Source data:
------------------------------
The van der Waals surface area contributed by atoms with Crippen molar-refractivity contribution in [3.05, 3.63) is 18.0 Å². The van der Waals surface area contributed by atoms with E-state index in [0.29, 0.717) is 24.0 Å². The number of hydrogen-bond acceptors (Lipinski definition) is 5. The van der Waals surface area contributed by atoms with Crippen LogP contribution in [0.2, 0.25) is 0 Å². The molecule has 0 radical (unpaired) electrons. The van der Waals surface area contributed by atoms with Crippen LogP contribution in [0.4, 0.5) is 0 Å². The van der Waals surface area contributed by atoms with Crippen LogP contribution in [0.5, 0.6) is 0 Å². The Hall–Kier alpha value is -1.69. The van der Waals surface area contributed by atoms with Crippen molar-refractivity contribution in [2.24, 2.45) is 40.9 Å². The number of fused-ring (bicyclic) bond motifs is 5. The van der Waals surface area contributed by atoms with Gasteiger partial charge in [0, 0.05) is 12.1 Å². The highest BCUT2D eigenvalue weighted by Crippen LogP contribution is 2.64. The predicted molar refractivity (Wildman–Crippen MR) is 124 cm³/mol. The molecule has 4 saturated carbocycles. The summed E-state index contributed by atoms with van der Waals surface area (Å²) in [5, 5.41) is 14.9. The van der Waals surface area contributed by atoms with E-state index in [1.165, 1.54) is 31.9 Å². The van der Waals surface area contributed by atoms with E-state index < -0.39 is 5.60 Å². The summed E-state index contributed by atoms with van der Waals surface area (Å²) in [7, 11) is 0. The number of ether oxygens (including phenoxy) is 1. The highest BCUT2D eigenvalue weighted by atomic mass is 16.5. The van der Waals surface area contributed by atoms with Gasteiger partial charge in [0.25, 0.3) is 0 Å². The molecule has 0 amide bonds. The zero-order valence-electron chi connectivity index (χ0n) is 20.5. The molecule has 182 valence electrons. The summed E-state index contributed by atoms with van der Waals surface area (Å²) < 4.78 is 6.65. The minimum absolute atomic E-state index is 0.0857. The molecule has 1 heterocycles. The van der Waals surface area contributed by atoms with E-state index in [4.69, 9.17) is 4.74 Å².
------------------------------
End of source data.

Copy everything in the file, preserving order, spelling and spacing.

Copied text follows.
The van der Waals surface area contributed by atoms with Crippen molar-refractivity contribution in [3.05, 3.63) is 18.0 Å². The van der Waals surface area contributed by atoms with E-state index in [0.29, 0.717) is 24.0 Å². The number of hydrogen-bond acceptors (Lipinski definition) is 5. The van der Waals surface area contributed by atoms with Crippen LogP contribution in [0.2, 0.25) is 0 Å². The molecule has 0 radical (unpaired) electrons. The van der Waals surface area contributed by atoms with Crippen LogP contribution in [0.4, 0.5) is 0 Å². The van der Waals surface area contributed by atoms with Crippen LogP contribution in [0.5, 0.6) is 0 Å². The Hall–Kier alpha value is -1.69. The van der Waals surface area contributed by atoms with Crippen molar-refractivity contribution in [2.24, 2.45) is 40.9 Å². The number of fused-ring (bicyclic) bond motifs is 5. The van der Waals surface area contributed by atoms with Gasteiger partial charge in [0, 0.05) is 12.1 Å². The highest BCUT2D eigenvalue weighted by Crippen LogP contribution is 2.64. The predicted molar refractivity (Wildman–Crippen MR) is 124 cm³/mol. The molecule has 4 saturated carbocycles. The summed E-state index contributed by atoms with van der Waals surface area (Å²) in [5, 5.41) is 14.9. The van der Waals surface area contributed by atoms with E-state index in [1.165, 1.54) is 31.9 Å². The van der Waals surface area contributed by atoms with E-state index < -0.39 is 5.60 Å². The summed E-state index contributed by atoms with van der Waals surface area (Å²) in [7, 11) is 0. The number of ether oxygens (including phenoxy) is 1. The highest BCUT2D eigenvalue weighted by atomic mass is 16.5. The van der Waals surface area contributed by atoms with Gasteiger partial charge in [0.25, 0.3) is 0 Å². The molecule has 0 amide bonds. The zero-order valence-electron chi connectivity index (χ0n) is 20.5. The molecule has 182 valence electrons. The summed E-state index contributed by atoms with van der Waals surface area (Å²) < 4.78 is 6.65. The minimum absolute atomic E-state index is 0.0857. The molecule has 1 heterocycles. The van der Waals surface area contributed by atoms with E-state index in [4.69, 9.17) is 4.74 Å².